The principle behind the progressive income tax—which asserts that the more you earn, the larger the percentage of tax you must pay—is not what the nation’s Founders wanted. An attempt by Congress to impose one late in the nineteenth century was declared unconstitutional by the Supreme Court. It took a constitutional amendment, ratified in 1913, for such a tax to be legal.
The income tax of 1913 started small, but grew quickly in size and scope. The top rate was first set at a mere 7 percent—and married couples were only taxed on income over $4,000 (equivalent to $80,000 in today’s dollars). During the tax debate, William Shelton, a Georgian, supported the income tax "because none of us here have $4,000 incomes, and somebody else will have to pay the tax." Or, as another wag later said, "Don’t tax you, don’t tax me, tax that man behind the tree." The seeds of class warfare were sown in the strategy of different rates for different incomes.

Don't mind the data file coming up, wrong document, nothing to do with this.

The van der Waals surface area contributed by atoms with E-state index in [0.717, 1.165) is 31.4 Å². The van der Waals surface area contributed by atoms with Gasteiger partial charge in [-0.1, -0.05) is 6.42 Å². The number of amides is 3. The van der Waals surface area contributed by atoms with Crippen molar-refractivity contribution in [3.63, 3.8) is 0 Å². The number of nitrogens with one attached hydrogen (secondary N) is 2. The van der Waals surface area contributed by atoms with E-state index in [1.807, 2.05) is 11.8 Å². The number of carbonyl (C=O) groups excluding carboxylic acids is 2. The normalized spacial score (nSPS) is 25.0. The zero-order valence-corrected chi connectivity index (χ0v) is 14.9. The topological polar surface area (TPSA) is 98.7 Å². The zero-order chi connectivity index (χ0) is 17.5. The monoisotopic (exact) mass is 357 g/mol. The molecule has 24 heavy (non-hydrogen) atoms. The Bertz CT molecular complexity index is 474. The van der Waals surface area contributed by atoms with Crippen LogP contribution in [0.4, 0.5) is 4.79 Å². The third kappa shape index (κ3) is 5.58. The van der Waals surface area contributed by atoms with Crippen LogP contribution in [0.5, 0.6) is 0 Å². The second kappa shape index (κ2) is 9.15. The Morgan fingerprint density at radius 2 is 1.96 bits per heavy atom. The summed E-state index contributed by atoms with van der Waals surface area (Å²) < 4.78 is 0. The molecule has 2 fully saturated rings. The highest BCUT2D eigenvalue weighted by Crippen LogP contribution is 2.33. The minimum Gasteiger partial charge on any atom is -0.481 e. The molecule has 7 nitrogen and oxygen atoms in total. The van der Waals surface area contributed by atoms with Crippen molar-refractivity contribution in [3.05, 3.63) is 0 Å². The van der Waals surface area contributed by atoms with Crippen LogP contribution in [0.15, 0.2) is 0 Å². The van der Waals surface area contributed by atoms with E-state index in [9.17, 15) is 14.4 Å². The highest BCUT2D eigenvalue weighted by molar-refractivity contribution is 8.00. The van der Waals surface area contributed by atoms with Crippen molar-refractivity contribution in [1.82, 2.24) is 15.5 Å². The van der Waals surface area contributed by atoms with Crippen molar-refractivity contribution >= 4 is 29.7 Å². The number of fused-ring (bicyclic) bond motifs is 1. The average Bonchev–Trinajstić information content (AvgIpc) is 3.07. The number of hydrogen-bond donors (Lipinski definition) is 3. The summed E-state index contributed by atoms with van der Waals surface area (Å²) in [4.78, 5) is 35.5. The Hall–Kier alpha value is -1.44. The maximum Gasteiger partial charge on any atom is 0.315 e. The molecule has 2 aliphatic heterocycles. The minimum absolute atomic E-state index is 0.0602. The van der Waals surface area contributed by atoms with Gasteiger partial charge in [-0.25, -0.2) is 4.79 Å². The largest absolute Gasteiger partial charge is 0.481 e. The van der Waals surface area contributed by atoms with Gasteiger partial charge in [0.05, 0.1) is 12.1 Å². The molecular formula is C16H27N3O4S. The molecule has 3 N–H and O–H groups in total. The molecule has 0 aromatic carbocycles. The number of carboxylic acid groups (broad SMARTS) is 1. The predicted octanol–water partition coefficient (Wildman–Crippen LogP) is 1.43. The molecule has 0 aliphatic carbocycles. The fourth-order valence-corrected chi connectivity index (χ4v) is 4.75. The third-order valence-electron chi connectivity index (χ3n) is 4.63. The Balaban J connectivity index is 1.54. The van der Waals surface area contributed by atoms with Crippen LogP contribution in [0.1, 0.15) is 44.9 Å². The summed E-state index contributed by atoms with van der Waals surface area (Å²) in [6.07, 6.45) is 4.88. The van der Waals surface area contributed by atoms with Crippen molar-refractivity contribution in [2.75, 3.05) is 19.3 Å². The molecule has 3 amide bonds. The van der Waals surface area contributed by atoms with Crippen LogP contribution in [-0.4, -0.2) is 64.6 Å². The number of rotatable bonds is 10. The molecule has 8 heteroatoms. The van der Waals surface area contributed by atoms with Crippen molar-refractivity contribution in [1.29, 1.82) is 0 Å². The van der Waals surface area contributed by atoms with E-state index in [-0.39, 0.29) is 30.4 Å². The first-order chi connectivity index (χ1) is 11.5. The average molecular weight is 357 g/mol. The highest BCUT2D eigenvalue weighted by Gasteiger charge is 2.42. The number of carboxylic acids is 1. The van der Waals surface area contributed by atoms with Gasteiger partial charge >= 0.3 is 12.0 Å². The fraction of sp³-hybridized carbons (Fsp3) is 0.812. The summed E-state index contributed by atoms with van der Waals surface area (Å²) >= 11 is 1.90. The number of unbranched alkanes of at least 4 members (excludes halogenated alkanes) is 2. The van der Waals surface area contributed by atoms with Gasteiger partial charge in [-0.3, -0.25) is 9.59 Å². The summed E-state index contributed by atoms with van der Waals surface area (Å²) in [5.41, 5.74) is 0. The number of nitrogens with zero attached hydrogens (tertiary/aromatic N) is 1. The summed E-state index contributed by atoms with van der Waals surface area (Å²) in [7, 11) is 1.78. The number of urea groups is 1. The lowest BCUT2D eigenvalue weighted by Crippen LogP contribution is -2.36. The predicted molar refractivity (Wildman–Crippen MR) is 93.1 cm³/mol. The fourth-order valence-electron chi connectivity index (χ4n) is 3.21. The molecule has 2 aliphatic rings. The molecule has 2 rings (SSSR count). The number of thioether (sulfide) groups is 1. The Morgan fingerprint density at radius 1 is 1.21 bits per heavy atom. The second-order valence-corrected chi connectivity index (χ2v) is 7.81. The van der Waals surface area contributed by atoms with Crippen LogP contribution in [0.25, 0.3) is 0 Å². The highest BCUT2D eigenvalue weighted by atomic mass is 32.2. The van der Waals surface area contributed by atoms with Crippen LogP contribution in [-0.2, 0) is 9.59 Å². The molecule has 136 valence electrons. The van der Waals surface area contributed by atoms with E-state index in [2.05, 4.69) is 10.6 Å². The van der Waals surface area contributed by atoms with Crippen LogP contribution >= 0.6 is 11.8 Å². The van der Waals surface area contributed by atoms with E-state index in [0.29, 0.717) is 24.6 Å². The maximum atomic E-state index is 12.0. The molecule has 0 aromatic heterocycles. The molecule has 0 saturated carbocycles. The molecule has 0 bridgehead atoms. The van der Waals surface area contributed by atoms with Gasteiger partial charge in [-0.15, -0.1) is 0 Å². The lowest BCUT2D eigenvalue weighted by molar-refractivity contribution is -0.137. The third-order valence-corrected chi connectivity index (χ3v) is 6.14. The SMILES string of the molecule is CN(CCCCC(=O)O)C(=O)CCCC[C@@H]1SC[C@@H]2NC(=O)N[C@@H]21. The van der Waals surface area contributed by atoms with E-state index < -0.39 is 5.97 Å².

Presidents Herbert Hoover and Franklin Roosevelt, using the excuses of depression and war, permanently enlarged the income tax. Under Herbert Hoover, the top rate was hiked from 24 to 63 percent. Under Franklin Roosevelt, the top rate was again raised — first to 79 percent and later to 90 percent. In 1941, in fact, Roosevelt proposed a 99.5 percent marginal rate on all incomes over $100,000. "Why not?" he said when an advisor questioned this tactic.
After that proposal failed, Roosevelt issued an executive order to tax all income over $25,000 at the astonishing rate of 100 percent.
What's Wrong with the Progressive Income Tax? [Mackinac Center]